She's completely doolally, which I think is part of her Indian Game heritage.  During the day, she quite likes to roost on the Cube wheels.

Today I went out with some mealworms (a very rare treat in our house),  and I found her roosting on the gate between the two paddocks.  I have no idea whether she was on her way in to the Big Girls or on her way back.

There may be trouble ahead.

Tuesday, 10 August 2010

Ready for bed

The cats have taken to snoozing in a stone planter in the garden.  Neither of them quite fit in, but they still manage to sleep...

Relocation, Relocation

We moved the 4 Little Girls coop and netted area yesterday afternoon. This means we have a whole section of the garden that we can rest and reseed if necessary, so that it is ready for the Winter (In Winter, the Girls have the entire garden, we just fence them out of certain areas;  the rest of the year we fence them in and move the fencing every few days to give them a fresh area to explore).

Of course the Little Girls decided to be awkward.  Matilda and Roobarb ran up the ladder into the Cube.  We managed to get Florence and Custard into the netted area so they could sit safely while we moved house.  We ended up moving the Cube with Tilly sitting in the doorway of the cube.  It looked like she was in a caravan being moved. Bless.

When they got to their new area, it took them ages to explore...and a long time to realise that the fruit cage was part of their new run.   One of the blackcurrant bushes still had some late-ripening fruit on,  and the Girls were very excited to discover this.  There was something a bit disconcerting about seeing Tilly (who is a very heavy hen) jumping up and down to snatch the currants.

The Little Girls' paddock now adjoins the Big Girls' paddock on two sides.   The Big Girls aren't really very happy about this, although they haven't really been happy about it since they first spotted the new girls.

We've tried the "sprinkling treats along the joint boundary" malarkey.   This has worked before, but it wasn't very successful this time - mainly because Lily and Daisy have incredible metabolisms, and can hoover up treats so fast that no one else gets a beak in.

We'll persevere with the boundary-treating, as it probably isn't doing any harm.

Once the LittleGirls have got familiar with their new area and feel that it is "home", we'll look at removing one of the barriers to let all 8 free range together - under supervision of course.  The two Sassos (Custard and Matilda) are 15 weeks old now,  the Welsh Black (Roobarb)  and the Australorp (Florence) are 14 and a half weeks old.  I'm thinking that we'll maybe start the joint free ranging at the weekend, see how that goes, and then make plans for full integration.  As we have two houses, we might try swapping homes for a few days before integration... it's supposed to help by adding confusion.  I'm just wondering if it also adds extra stress?

Monday, 9 August 2010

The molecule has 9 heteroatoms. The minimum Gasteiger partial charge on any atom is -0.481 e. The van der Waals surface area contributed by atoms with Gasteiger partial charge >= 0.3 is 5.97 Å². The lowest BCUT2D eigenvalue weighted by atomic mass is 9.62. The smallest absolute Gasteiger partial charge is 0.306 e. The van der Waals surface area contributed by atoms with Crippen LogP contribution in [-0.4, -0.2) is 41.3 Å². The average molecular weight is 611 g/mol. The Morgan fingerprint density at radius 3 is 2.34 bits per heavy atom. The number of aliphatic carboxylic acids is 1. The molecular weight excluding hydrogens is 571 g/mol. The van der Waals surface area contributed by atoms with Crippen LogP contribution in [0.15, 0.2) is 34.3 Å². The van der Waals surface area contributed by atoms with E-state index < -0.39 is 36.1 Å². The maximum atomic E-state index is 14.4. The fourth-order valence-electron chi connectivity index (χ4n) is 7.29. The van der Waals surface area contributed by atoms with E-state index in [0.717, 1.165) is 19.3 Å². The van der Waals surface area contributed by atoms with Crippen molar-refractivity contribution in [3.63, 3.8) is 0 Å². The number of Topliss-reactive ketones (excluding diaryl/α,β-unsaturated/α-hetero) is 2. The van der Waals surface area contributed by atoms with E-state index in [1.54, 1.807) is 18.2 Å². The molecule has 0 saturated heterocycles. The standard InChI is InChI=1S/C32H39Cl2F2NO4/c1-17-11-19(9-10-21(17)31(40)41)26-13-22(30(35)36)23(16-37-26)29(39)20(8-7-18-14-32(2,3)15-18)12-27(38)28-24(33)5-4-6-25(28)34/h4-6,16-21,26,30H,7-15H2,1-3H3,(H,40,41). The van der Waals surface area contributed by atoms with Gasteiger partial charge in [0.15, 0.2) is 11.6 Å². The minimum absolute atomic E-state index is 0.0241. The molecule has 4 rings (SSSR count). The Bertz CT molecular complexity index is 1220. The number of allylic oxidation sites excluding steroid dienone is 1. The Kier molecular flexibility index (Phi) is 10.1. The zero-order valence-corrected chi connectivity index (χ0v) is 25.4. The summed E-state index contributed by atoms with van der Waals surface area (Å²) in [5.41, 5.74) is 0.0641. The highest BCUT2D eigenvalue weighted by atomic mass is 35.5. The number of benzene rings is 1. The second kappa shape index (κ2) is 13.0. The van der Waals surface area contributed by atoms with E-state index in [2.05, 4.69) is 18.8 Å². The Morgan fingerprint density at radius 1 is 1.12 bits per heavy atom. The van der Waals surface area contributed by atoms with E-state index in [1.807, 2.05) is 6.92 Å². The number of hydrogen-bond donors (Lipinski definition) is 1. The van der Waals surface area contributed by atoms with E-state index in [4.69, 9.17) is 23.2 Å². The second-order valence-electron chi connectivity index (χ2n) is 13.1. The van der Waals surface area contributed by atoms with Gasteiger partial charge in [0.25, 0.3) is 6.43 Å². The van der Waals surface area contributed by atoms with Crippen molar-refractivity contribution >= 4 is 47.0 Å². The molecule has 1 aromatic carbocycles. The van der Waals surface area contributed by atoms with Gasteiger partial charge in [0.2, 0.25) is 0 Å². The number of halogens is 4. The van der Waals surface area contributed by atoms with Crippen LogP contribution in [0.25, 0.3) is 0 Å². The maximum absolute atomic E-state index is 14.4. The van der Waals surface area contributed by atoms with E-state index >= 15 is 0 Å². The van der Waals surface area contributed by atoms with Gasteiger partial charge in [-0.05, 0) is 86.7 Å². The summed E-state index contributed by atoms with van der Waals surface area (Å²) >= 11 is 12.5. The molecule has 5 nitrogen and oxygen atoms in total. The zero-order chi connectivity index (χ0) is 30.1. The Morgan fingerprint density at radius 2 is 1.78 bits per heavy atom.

Decisions, Decisions

Sometimes it's hard to know what to do for the best where chickens are concerned.

Let me just give you a reminder, before I explain my dilemma.  On the Allotment we currently (and temporarily) have 4 runs and 4 coops.  One Run contains the  5 Ladies-That-Lay; a second contains the 8 Taffo chicks, who are all (eventually) destined for the table; the third contains Roo and Mrs, who are in temporary accommodation while in the fourth run Rose and Ruby are convalescing.

At home, I have my 4 garden girls on one part of the garden,  and 4  14-15 week old pullets in an adjoining part of the garden.   Two of the four pullets will eventually join my garden girls, and 2 will join the breeding flock at the Allotment.

I can't take the 2 breeding pullets down to the allotment until a run is free.  (Unless I take them down and introduce them to Rose and Ruby, or Roo and Mrs in advance. Probably not a good idea).   Really I want them to live in an adjoining run for a short period before I try and introduce them.

In the meantime, I want to get my Garden Girls integrated as soon as possible.  I've been waiting until the pullets are old enough to hold their own,  and I'm planning to move on to the "free ranging together" in a few days time.

But is it fair on the two pullets who aren't staying?   I mean, it'll hep the other two as there will be 4 newbies to be picked on.   But the two who are staying will end up going through intros here, and will then have to go through intros at the Allotment as well.  Is that fair?

On the other hand, maybe going through the process here will better equip them to deal with it when they are introduced to the Allotment crowd?  I'd like to think so.    And I tell myself that it's not as if they've had to worry too much before - they've been with the same flock since hatching.

It may also be that they can't go into the "spare" run.  By the time Rose and Ruby are well enough to have Roo and Mrs back,  I might need the "spare" run to move the female dinner chicks into.  Doing this would mean we could keep the boys longer before having to cull them.

Next year, we'll hatch a large number of chicks, and do one hatch.  That will simplify things.

The questions are about merging the garden flocks, and merging the breeding fl

Friday, 6 August 2010

Pumpkin Marmalade

Each year for the past few years I have made one batch of Pumpkin Marmalade.  The first time I made it, it was a desperate attempt to use up a mountain of Butternut Squashes. It came out rather well, much to my surprise.  In fact, it was so delicious, I persuaded our friends S&K to try some.  K really, really liked it.
So, the next year I decided to try again. Except I couldn't find The Recipe.  I found lots of Recipes for Pumpkin marmalade, but none of them seemed quite right. I made some using the nearest recipe I could find,  and it was OK. (And was declared "quite nice" by K.  So, not quite right then.